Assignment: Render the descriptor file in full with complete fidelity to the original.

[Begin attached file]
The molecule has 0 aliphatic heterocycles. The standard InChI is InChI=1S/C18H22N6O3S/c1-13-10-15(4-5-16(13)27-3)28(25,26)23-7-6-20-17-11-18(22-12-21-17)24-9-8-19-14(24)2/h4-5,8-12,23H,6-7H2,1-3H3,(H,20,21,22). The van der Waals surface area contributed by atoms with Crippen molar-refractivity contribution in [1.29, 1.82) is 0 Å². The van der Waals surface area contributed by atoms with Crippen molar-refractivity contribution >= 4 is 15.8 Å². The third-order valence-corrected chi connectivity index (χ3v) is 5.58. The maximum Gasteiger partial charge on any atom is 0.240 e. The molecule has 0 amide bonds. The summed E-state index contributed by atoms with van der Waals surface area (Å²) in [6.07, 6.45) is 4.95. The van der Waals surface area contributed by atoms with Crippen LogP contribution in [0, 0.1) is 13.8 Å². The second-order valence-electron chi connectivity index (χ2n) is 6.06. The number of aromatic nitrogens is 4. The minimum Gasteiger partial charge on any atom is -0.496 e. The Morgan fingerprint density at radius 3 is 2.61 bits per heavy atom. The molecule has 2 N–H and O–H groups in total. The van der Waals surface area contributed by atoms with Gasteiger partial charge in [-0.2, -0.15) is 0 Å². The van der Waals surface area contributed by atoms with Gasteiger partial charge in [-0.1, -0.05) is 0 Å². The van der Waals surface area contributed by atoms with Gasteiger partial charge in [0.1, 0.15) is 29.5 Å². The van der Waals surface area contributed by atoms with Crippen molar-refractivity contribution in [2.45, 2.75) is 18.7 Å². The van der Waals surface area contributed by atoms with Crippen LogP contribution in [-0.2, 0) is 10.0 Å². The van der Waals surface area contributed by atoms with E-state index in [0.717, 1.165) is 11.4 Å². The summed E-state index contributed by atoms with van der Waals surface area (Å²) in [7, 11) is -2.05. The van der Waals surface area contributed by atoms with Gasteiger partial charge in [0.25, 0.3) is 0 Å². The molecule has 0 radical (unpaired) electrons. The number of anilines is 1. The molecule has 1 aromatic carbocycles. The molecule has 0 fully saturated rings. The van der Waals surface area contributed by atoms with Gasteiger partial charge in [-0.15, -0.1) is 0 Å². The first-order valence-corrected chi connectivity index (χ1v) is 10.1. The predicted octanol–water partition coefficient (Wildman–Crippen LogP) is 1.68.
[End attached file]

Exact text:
The molecule has 0 aliphatic heterocycles. The standard InChI is InChI=1S/C18H22N6O3S/c1-13-10-15(4-5-16(13)27-3)28(25,26)23-7-6-20-17-11-18(22-12-21-17)24-9-8-19-14(24)2/h4-5,8-12,23H,6-7H2,1-3H3,(H,20,21,22). The van der Waals surface area contributed by atoms with Crippen molar-refractivity contribution in [1.29, 1.82) is 0 Å². The van der Waals surface area contributed by atoms with Crippen molar-refractivity contribution >= 4 is 15.8 Å². The third-order valence-corrected chi connectivity index (χ3v) is 5.58. The maximum Gasteiger partial charge on any atom is 0.240 e. The molecule has 0 amide bonds. The summed E-state index contributed by atoms with van der Waals surface area (Å²) in [6.07, 6.45) is 4.95. The van der Waals surface area contributed by atoms with Crippen LogP contribution in [0, 0.1) is 13.8 Å². The second-order valence-electron chi connectivity index (χ2n) is 6.06. The number of aromatic nitrogens is 4. The minimum Gasteiger partial charge on any atom is -0.496 e. The Morgan fingerprint density at radius 3 is 2.61 bits per heavy atom. The molecule has 2 N–H and O–H groups in total. The van der Waals surface area contributed by atoms with Gasteiger partial charge in [-0.2, -0.15) is 0 Å². The van der Waals surface area contributed by atoms with Gasteiger partial charge in [-0.1, -0.05) is 0 Å². The van der Waals surface area contributed by atoms with Gasteiger partial charge in [0.1, 0.15) is 29.5 Å². The van der Waals surface area contributed by atoms with Crippen molar-refractivity contribution in [2.45, 2.75) is 18.7 Å². The van der Waals surface area contributed by atoms with Crippen LogP contribution in [-0.2, 0) is 10.0 Å². The van der Waals surface area contributed by atoms with E-state index in [0.717, 1.165) is 11.4 Å². The summed E-state index contributed by atoms with van der Waals surface area (Å²) in [7, 11) is -2.05. The van der Waals surface area contributed by atoms with Gasteiger partial charge in [0.25, 0.3) is 0 Å². The molecule has 0 radical (unpaired) electrons. The number of anilines is 1. The molecule has 1 aromatic carbocycles. The molecule has 0 fully saturated rings. The van der Waals surface area contributed by atoms with Gasteiger partial charge in [-0.15, -0.1) is 0 Å². The first-order valence-corrected chi connectivity index (χ1v) is 10.1. The predicted octanol–water partition coefficient (Wildman–Crippen LogP) is 1.68.